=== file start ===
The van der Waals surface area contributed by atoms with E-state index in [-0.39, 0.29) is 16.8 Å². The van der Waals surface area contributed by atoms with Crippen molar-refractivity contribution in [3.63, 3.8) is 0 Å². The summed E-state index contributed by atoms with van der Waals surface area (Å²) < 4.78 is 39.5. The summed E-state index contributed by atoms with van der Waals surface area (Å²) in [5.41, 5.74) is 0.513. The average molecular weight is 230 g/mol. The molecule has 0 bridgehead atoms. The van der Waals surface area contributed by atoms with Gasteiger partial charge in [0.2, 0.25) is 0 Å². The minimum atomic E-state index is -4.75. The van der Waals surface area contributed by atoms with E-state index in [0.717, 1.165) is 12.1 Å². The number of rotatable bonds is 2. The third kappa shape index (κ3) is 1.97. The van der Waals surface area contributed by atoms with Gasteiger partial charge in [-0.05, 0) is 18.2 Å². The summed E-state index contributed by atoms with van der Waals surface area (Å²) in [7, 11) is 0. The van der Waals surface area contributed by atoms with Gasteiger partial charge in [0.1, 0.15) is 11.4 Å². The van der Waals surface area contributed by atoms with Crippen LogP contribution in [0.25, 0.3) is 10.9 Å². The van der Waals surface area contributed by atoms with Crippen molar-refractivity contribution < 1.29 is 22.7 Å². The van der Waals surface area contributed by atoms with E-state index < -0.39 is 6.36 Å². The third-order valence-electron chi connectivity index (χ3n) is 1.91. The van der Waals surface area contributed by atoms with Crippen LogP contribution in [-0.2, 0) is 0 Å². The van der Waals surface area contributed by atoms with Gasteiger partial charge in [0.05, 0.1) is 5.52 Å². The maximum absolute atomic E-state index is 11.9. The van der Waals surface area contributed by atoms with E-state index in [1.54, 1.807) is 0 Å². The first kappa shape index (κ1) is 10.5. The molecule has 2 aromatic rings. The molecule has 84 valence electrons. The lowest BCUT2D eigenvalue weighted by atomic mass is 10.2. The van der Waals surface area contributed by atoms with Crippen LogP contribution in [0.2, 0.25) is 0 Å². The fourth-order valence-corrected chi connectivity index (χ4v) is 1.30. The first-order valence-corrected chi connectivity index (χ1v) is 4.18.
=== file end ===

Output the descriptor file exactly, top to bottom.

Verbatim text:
The van der Waals surface area contributed by atoms with E-state index in [-0.39, 0.29) is 16.8 Å². The van der Waals surface area contributed by atoms with Crippen molar-refractivity contribution in [3.63, 3.8) is 0 Å². The summed E-state index contributed by atoms with van der Waals surface area (Å²) < 4.78 is 39.5. The summed E-state index contributed by atoms with van der Waals surface area (Å²) in [5.41, 5.74) is 0.513. The average molecular weight is 230 g/mol. The molecule has 0 bridgehead atoms. The van der Waals surface area contributed by atoms with Gasteiger partial charge in [0.2, 0.25) is 0 Å². The minimum atomic E-state index is -4.75. The van der Waals surface area contributed by atoms with E-state index in [0.717, 1.165) is 12.1 Å². The number of rotatable bonds is 2. The third kappa shape index (κ3) is 1.97. The van der Waals surface area contributed by atoms with Gasteiger partial charge in [-0.05, 0) is 18.2 Å². The summed E-state index contributed by atoms with van der Waals surface area (Å²) in [7, 11) is 0. The van der Waals surface area contributed by atoms with Gasteiger partial charge in [0.1, 0.15) is 11.4 Å². The van der Waals surface area contributed by atoms with Crippen LogP contribution in [0.25, 0.3) is 10.9 Å². The van der Waals surface area contributed by atoms with Crippen molar-refractivity contribution < 1.29 is 22.7 Å². The van der Waals surface area contributed by atoms with E-state index < -0.39 is 6.36 Å². The third-order valence-electron chi connectivity index (χ3n) is 1.91. The van der Waals surface area contributed by atoms with Crippen LogP contribution in [-0.2, 0) is 0 Å². The van der Waals surface area contributed by atoms with Gasteiger partial charge in [0.05, 0.1) is 5.52 Å². The maximum absolute atomic E-state index is 11.9. The van der Waals surface area contributed by atoms with E-state index in [1.54, 1.807) is 0 Å². The first kappa shape index (κ1) is 10.5. The molecule has 2 aromatic rings. The molecule has 84 valence electrons. The lowest BCUT2D eigenvalue weighted by atomic mass is 10.2. The van der Waals surface area contributed by atoms with Crippen LogP contribution in [0.2, 0.25) is 0 Å². The fourth-order valence-corrected chi connectivity index (χ4v) is 1.30. The first-order valence-corrected chi connectivity index (χ1v) is 4.18.